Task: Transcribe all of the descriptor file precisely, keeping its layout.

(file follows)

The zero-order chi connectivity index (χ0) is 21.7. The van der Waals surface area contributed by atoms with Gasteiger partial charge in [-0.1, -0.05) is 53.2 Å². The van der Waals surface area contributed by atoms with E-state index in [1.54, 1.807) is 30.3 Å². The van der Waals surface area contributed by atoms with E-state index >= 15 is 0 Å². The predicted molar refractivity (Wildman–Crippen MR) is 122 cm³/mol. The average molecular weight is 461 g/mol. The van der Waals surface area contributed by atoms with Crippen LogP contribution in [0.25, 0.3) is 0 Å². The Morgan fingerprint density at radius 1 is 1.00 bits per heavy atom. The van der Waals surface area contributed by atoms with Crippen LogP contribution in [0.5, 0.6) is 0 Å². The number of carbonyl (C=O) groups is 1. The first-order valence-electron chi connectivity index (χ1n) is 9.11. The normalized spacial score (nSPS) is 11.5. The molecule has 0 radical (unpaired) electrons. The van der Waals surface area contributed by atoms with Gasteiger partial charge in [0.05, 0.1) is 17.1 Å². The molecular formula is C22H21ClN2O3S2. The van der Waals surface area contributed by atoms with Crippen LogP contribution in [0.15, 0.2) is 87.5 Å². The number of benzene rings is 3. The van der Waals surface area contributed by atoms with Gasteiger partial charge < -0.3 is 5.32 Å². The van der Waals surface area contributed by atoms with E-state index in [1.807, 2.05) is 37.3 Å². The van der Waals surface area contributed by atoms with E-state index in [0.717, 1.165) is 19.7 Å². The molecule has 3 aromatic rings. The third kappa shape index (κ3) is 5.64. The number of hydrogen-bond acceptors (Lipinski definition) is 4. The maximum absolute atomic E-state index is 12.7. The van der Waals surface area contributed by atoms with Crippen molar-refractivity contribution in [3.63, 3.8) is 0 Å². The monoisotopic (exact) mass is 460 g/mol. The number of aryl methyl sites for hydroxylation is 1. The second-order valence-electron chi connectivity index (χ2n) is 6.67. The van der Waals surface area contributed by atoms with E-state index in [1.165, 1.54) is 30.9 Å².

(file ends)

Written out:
The zero-order chi connectivity index (χ0) is 21.7. The van der Waals surface area contributed by atoms with Gasteiger partial charge in [-0.1, -0.05) is 53.2 Å². The van der Waals surface area contributed by atoms with E-state index in [1.54, 1.807) is 30.3 Å². The van der Waals surface area contributed by atoms with E-state index >= 15 is 0 Å². The predicted molar refractivity (Wildman–Crippen MR) is 122 cm³/mol. The average molecular weight is 461 g/mol. The van der Waals surface area contributed by atoms with Crippen LogP contribution in [0.25, 0.3) is 0 Å². The Morgan fingerprint density at radius 1 is 1.00 bits per heavy atom. The van der Waals surface area contributed by atoms with Crippen LogP contribution in [0.5, 0.6) is 0 Å². The number of carbonyl (C=O) groups is 1. The first-order valence-electron chi connectivity index (χ1n) is 9.11. The normalized spacial score (nSPS) is 11.5. The molecule has 0 radical (unpaired) electrons. The van der Waals surface area contributed by atoms with Gasteiger partial charge in [0.05, 0.1) is 17.1 Å². The molecular formula is C22H21ClN2O3S2. The van der Waals surface area contributed by atoms with Crippen LogP contribution in [0.15, 0.2) is 87.5 Å². The number of benzene rings is 3. The van der Waals surface area contributed by atoms with Gasteiger partial charge < -0.3 is 5.32 Å². The van der Waals surface area contributed by atoms with E-state index in [1.807, 2.05) is 37.3 Å². The van der Waals surface area contributed by atoms with E-state index in [0.717, 1.165) is 19.7 Å². The molecule has 3 aromatic rings. The third kappa shape index (κ3) is 5.64. The number of hydrogen-bond acceptors (Lipinski definition) is 4. The maximum absolute atomic E-state index is 12.7. The van der Waals surface area contributed by atoms with Crippen molar-refractivity contribution in [3.63, 3.8) is 0 Å². The monoisotopic (exact) mass is 460 g/mol. The number of aryl methyl sites for hydroxylation is 1. The second-order valence-electron chi connectivity index (χ2n) is 6.67. The van der Waals surface area contributed by atoms with E-state index in [1.165, 1.54) is 30.9 Å².